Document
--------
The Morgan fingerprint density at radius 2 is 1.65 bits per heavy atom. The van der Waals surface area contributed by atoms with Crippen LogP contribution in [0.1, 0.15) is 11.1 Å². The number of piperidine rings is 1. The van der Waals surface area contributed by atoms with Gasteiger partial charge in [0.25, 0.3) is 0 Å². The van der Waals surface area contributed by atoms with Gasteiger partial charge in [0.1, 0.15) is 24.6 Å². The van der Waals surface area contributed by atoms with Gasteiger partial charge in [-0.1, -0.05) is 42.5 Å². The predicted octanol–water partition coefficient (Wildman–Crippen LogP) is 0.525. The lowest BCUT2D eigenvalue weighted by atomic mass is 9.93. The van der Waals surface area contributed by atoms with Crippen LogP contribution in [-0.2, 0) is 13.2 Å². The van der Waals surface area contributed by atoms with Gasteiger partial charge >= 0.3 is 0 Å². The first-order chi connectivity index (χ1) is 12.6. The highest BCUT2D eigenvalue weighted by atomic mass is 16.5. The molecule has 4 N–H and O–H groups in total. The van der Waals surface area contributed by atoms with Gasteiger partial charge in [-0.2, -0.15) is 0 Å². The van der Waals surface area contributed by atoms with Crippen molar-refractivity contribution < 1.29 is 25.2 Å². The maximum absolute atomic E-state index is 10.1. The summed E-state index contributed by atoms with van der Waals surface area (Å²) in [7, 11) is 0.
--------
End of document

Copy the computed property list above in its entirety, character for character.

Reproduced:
The Morgan fingerprint density at radius 2 is 1.65 bits per heavy atom. The van der Waals surface area contributed by atoms with Crippen LogP contribution in [0.1, 0.15) is 11.1 Å². The number of piperidine rings is 1. The van der Waals surface area contributed by atoms with Gasteiger partial charge in [0.25, 0.3) is 0 Å². The van der Waals surface area contributed by atoms with Gasteiger partial charge in [0.1, 0.15) is 24.6 Å². The van der Waals surface area contributed by atoms with Gasteiger partial charge in [-0.1, -0.05) is 42.5 Å². The predicted octanol–water partition coefficient (Wildman–Crippen LogP) is 0.525. The lowest BCUT2D eigenvalue weighted by atomic mass is 9.93. The van der Waals surface area contributed by atoms with Crippen LogP contribution in [-0.2, 0) is 13.2 Å². The van der Waals surface area contributed by atoms with Gasteiger partial charge >= 0.3 is 0 Å². The first-order chi connectivity index (χ1) is 12.6. The highest BCUT2D eigenvalue weighted by atomic mass is 16.5. The molecule has 4 N–H and O–H groups in total. The van der Waals surface area contributed by atoms with Gasteiger partial charge in [-0.2, -0.15) is 0 Å². The van der Waals surface area contributed by atoms with Crippen molar-refractivity contribution < 1.29 is 25.2 Å². The maximum absolute atomic E-state index is 10.1. The summed E-state index contributed by atoms with van der Waals surface area (Å²) in [7, 11) is 0.